April 24, 2009


Butterfly block from the Red Quilt. 2008.

Himself: “It’s bad shirt Friday.” I asked, “Does anyone else go to the troubles you do to get dressed on Friday’s?” “Nope,” he replied heading out in a Ralphie that’s sporting Kelly green and cadmium yellow medium stripes. Really bad.

Herself: I need to work on my thinking tho I did very well in a crisis yesterday. Not only do I need remembering key lessons, I need remembering wallet lessons, and remembering driving lessons.

Reading: A new mystery.

Balance: Finding the quilt.

I drove G’s little student car yesterday. I never drive it.

Big things differ: I find myself reaching for the shift stick the first few moments even tho the Toyota is an automatic. Little things differ: power windows. Push one button, and one automatically goes all the way down. The locks are not only power locks, but the key action is backward from the truck’s locks.

I swam, worked on a little piece about the Red Quilt as well as a children's version, and was ready to go to the Poetry group on time. I even had my keys. We got to Marion’s in good time, read, enjoyed the next chapter in Kap's multi-year saga, and cheered a fantastic piece by JJ while talking about the final pages of M’s book. We ate, chatted a bit, then headed back out to our cars.

I couldn’t get the doors open. I put everything on the trunk and kept trying. Finally I remembered the button which let JJ in and gave me access to the back seat. I put everything on the back seat, came home, and only then remembered that my wallet was in my gym clothes.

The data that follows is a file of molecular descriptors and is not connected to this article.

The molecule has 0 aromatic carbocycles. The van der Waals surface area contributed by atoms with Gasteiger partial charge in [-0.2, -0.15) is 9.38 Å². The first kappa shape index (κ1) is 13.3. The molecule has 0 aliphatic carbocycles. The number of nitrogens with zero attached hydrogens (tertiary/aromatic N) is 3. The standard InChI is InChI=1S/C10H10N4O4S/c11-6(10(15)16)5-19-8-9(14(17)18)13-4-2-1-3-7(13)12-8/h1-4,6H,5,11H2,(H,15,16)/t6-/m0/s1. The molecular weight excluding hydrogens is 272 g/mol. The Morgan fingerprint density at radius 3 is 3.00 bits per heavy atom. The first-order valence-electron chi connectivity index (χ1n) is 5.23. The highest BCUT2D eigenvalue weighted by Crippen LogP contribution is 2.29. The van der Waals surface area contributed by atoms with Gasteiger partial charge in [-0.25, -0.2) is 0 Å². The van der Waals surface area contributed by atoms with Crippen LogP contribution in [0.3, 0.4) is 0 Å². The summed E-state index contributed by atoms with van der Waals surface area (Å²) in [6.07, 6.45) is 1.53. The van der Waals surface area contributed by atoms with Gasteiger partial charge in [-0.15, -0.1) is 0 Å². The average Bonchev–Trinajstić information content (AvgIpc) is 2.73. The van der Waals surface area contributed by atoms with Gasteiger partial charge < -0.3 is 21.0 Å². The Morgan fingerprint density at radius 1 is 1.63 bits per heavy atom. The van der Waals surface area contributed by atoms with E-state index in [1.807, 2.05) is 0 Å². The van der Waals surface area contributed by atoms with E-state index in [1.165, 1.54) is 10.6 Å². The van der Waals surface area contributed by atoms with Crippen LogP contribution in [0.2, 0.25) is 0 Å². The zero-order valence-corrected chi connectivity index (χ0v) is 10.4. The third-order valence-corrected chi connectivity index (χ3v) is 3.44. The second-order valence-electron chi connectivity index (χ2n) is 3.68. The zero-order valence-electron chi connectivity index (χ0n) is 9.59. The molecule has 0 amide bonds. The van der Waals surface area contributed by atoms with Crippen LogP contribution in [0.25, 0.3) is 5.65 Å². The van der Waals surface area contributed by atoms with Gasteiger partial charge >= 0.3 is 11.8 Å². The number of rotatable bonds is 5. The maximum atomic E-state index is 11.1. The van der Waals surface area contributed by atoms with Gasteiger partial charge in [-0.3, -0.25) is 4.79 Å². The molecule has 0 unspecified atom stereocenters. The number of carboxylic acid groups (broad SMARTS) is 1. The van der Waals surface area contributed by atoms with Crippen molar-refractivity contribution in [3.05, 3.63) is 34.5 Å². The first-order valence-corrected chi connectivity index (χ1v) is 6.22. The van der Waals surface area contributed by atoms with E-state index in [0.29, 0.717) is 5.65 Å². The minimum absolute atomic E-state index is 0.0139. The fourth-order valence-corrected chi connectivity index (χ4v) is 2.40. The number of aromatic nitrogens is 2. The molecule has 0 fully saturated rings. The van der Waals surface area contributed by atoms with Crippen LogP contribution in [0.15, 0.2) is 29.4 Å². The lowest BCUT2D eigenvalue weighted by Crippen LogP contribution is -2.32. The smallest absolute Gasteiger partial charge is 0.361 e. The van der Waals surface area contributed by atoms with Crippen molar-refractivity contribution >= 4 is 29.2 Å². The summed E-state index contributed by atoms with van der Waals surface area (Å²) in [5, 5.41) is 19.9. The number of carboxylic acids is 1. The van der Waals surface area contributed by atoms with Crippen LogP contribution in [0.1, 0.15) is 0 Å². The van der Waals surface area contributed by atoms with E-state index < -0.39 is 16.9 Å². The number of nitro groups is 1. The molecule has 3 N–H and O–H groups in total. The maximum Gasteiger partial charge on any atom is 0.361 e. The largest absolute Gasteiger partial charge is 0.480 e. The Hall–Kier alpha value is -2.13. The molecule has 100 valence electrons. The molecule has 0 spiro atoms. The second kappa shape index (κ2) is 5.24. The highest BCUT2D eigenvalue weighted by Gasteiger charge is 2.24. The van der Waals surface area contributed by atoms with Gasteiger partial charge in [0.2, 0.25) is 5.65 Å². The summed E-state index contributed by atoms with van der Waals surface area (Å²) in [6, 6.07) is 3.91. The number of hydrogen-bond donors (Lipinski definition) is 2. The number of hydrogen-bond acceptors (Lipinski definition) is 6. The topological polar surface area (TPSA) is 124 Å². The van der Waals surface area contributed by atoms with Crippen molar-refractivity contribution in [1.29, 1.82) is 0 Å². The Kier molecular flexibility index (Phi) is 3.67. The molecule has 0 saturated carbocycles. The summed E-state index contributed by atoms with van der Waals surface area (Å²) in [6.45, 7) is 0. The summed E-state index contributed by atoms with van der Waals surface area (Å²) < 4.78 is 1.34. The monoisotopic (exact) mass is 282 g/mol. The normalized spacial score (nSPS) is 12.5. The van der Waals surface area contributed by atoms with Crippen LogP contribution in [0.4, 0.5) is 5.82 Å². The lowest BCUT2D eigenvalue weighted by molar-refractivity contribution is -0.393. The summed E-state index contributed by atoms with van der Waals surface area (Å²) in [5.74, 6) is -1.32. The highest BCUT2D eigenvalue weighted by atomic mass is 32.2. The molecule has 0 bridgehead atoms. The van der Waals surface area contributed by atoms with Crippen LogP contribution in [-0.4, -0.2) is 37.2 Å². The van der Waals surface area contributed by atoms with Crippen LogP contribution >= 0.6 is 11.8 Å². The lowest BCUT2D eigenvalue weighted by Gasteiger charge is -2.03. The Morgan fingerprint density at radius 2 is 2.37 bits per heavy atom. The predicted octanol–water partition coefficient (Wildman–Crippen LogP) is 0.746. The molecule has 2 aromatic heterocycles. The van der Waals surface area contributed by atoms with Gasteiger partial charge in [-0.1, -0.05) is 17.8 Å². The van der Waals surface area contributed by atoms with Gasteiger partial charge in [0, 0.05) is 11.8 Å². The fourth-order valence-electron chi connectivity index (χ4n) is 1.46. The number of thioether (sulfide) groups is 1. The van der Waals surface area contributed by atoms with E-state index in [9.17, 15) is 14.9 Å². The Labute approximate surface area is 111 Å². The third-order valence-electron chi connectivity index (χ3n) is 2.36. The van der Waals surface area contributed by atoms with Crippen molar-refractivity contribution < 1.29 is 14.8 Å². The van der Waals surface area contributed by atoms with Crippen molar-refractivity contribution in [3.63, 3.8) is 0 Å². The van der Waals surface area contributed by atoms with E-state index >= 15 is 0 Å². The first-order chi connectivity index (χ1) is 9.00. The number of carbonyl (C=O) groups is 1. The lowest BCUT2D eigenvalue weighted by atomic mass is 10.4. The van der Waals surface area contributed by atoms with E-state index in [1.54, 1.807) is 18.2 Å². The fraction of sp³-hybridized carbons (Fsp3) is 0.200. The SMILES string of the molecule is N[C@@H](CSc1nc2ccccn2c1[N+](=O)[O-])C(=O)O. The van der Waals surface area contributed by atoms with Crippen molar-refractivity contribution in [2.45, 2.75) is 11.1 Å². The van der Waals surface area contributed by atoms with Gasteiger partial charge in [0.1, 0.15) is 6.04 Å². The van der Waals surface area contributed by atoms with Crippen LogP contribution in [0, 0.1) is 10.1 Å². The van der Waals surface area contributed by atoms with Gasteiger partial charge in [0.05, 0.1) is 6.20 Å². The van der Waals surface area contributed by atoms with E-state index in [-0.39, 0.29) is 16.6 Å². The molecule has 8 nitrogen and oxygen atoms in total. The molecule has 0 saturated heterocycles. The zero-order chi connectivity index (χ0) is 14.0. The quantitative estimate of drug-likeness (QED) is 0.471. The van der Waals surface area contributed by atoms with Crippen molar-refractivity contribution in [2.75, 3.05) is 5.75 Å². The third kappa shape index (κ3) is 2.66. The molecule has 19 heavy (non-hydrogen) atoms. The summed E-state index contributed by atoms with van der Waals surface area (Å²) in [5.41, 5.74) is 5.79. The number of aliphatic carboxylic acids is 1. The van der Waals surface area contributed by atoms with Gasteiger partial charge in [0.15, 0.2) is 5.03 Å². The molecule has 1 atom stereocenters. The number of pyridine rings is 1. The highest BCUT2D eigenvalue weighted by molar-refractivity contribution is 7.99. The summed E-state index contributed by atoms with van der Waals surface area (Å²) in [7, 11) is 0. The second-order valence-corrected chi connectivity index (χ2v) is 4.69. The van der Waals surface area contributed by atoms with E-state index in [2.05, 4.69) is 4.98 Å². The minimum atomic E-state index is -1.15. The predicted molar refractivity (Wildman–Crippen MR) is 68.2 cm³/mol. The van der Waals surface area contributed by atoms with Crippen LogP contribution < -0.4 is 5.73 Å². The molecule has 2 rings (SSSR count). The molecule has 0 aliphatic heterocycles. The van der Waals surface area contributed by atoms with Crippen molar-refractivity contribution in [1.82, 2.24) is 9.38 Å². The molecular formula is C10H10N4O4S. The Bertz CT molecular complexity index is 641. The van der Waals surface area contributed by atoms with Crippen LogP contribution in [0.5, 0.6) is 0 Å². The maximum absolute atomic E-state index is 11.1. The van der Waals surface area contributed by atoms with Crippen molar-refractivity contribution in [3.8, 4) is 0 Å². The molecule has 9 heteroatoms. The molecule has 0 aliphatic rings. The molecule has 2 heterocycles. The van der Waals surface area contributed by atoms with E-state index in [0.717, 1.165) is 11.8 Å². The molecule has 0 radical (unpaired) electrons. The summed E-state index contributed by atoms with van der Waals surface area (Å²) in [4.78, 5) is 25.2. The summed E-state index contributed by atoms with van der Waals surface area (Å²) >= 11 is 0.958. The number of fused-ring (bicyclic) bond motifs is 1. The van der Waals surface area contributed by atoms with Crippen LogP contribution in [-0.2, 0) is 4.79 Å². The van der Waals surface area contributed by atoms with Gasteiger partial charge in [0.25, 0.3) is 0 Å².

Fading, I’m definitely fading.

It is almost three, and I begin to do dinner prep. But where’s the Red Quilt. On the back seat. I walked down to get it, and it wasn’t there. It wasn’t anywhere in the house, and it wasn’t anywhere in the Toyota.

I called Marion, but I know that she was either at the pharmacy or napping. Sensible woman. G arrived. My hero. Yes, he’d drive while we retraced my trip home from Marion’s house. We drove slowly looking under cars and watching for a rolled up ball of red fabric.

My eye caught every trace of red along our route. No Quilt.

We pulled up to Marion’s house, and as I was saying, “I parked right there. In front of the blue station wagon,” I spied the quilt. Someone had picked it up out of the street and put it on a rock in Marion’s front yard.

My eyes were leaking a bit as we searched. Once we found the quilt, I admit to my eye’s leaking quite a bit more on the way home. I gripped the quilt tightly to my chest too.


  1. Oh Maggie, after all the work you did on that quilt you don't want to lose it. Sometimes I think our minds play terrible tricks on us. Hugs to you.

  2. Thanks so much for caring, Ruthe. I was heart broken and very glad to find it.

  3. Love the butterfly! and of course I always liked the quilt even before you decided to "fix" it.

  4. I'm sure glad you found it by the way. I would have been heartbroken at such a loss.


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